Flight attendant involved in a motor vehicle accident 100 miles outside of Delhi.
Delhi is a bustling city with a high population density and heavy traffic. Unfortunately, this means that accidents are standard on the city's roads. Delhi's infrastructure is also a contributing factor, as some roads are poorly designed, lack proper signage, and are poorly lit, especially at night.
On a layover in Delhi, India, a flight attendant and her crew decided it would be fun to visit the Taj Mahal. Unfortunately, on the way there, six crew members were involved in a motor vehicle accident about 100 miles outside Delhi. The crew members had all been transported to a local hospital for evaluation. Three were released to their hotel with only minor injuries, and three were admitted for further care.
India is a complicated country to access proper medical care, and there were concerns about the level of care available at this facility. So MedAire coordinated with the Assistance Centre in Delhi to ask for their advice and recommendations. They were very responsive, and right away, they expressed the same level of concern. They suggested obtaining medical reports of the crew members and began investigating options to move them immediately. There was a preferred facility two hours away.
One flight attendant had quite an extensive laceration on her forehead up into her scalp and suffered facial and spine fractures where she underwent suturing and reparative facial laceration surgery. Unfortunately, the treating doctor stated she was unstable to be transferred to another facility.
Within a few hours, the Delhi Assistance Centre dispatched a local physician in MedAire's network to her bedside for support and to gather a more thorough medical report. The correspondent confirmed that the flight attendant was stable enough to be transferred. The Delhi Assistance Centre secured care with a trusted neurosurgeon at another facility and transferred her that following day.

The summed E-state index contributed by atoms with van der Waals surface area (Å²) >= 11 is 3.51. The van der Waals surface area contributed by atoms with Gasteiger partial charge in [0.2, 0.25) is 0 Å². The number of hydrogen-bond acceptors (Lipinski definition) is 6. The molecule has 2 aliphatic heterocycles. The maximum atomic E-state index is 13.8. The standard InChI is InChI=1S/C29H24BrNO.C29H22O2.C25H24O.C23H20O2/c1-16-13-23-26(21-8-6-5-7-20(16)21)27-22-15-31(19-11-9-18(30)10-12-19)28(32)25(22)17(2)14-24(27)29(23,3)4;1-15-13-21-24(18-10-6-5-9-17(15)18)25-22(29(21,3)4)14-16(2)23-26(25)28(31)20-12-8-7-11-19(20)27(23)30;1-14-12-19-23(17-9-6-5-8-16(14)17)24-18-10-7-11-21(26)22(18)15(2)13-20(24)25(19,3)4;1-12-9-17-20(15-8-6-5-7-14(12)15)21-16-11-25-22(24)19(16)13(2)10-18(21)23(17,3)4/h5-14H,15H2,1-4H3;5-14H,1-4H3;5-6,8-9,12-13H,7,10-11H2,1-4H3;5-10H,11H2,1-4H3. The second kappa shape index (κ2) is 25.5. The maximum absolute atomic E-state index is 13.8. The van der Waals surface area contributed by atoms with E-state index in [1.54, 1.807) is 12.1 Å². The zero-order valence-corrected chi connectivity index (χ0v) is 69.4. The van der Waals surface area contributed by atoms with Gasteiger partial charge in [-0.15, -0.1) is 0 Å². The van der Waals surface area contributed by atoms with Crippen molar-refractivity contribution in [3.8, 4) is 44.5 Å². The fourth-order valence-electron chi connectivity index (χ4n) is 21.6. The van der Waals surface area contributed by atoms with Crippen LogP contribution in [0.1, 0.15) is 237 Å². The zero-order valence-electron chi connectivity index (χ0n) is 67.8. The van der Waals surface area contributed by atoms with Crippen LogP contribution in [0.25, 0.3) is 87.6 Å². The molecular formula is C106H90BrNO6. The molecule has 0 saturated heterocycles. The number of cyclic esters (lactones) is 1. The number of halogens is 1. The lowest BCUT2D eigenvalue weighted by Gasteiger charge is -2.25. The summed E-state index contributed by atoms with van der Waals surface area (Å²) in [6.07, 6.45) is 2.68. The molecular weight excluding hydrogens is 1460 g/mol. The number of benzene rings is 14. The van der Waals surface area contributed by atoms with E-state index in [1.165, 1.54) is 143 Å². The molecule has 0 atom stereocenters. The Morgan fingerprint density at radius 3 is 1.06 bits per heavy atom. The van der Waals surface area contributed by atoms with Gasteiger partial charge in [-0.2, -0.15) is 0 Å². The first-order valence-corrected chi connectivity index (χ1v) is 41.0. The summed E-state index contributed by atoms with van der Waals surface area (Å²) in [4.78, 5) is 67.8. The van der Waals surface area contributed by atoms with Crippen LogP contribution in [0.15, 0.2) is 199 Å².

Doctors were unsatisfied with the surgery done at the first facility, so they took her back into the operating room, took everything down, cleaned it all up well, and redid additional suturing to ensure her facial wounds would heal with minimal scarring. During her six-day hospital stay, doctors inserted a drain, treated her with non-surgical repairs, and fitted her with a collar. She suffered facial and spine fractures.
With help from MedAire's Delhi Assistance Centre, we reassured the crew member about the level of care she was getting. Furthermore, the Delhi Assistance Centre facilitated communication between the crew member, her medical team, her family and the airline. Additionally, the Delhi Assistance Centre coordinated a guarantee of payment in local currency.
A local resource is critical to coordinating the best care for injured or ill crew members travelling worldwide. MedAire's vast global network of over 91,800 audited providers of medical and security across 239 countries and territories promises crew will get the best care available anywhere.